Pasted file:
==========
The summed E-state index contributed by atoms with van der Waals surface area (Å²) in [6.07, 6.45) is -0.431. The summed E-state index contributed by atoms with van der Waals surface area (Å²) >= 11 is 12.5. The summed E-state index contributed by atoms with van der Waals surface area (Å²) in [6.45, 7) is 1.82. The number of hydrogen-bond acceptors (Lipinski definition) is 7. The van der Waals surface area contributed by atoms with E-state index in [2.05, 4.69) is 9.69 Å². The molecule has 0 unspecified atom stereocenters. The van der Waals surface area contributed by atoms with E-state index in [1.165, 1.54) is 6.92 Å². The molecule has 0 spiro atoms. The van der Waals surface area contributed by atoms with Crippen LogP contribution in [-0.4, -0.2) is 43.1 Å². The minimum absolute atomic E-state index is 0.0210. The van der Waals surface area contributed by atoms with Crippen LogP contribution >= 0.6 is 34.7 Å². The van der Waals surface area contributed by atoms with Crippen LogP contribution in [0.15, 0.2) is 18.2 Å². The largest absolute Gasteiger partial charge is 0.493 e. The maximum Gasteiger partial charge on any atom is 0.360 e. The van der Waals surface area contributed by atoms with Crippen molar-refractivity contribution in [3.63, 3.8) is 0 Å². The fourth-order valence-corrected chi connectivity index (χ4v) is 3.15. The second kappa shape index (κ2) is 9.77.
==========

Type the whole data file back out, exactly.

The summed E-state index contributed by atoms with van der Waals surface area (Å²) in [6.07, 6.45) is -0.431. The summed E-state index contributed by atoms with van der Waals surface area (Å²) >= 11 is 12.5. The summed E-state index contributed by atoms with van der Waals surface area (Å²) in [6.45, 7) is 1.82. The number of hydrogen-bond acceptors (Lipinski definition) is 7. The van der Waals surface area contributed by atoms with E-state index in [2.05, 4.69) is 9.69 Å². The molecule has 0 unspecified atom stereocenters. The van der Waals surface area contributed by atoms with E-state index in [1.165, 1.54) is 6.92 Å². The molecule has 0 spiro atoms. The van der Waals surface area contributed by atoms with Crippen LogP contribution in [-0.4, -0.2) is 43.1 Å². The minimum absolute atomic E-state index is 0.0210. The van der Waals surface area contributed by atoms with Crippen LogP contribution >= 0.6 is 34.7 Å². The van der Waals surface area contributed by atoms with Crippen LogP contribution in [0.15, 0.2) is 18.2 Å². The largest absolute Gasteiger partial charge is 0.493 e. The maximum Gasteiger partial charge on any atom is 0.360 e. The van der Waals surface area contributed by atoms with Crippen molar-refractivity contribution in [3.63, 3.8) is 0 Å². The fourth-order valence-corrected chi connectivity index (χ4v) is 3.15. The second kappa shape index (κ2) is 9.77.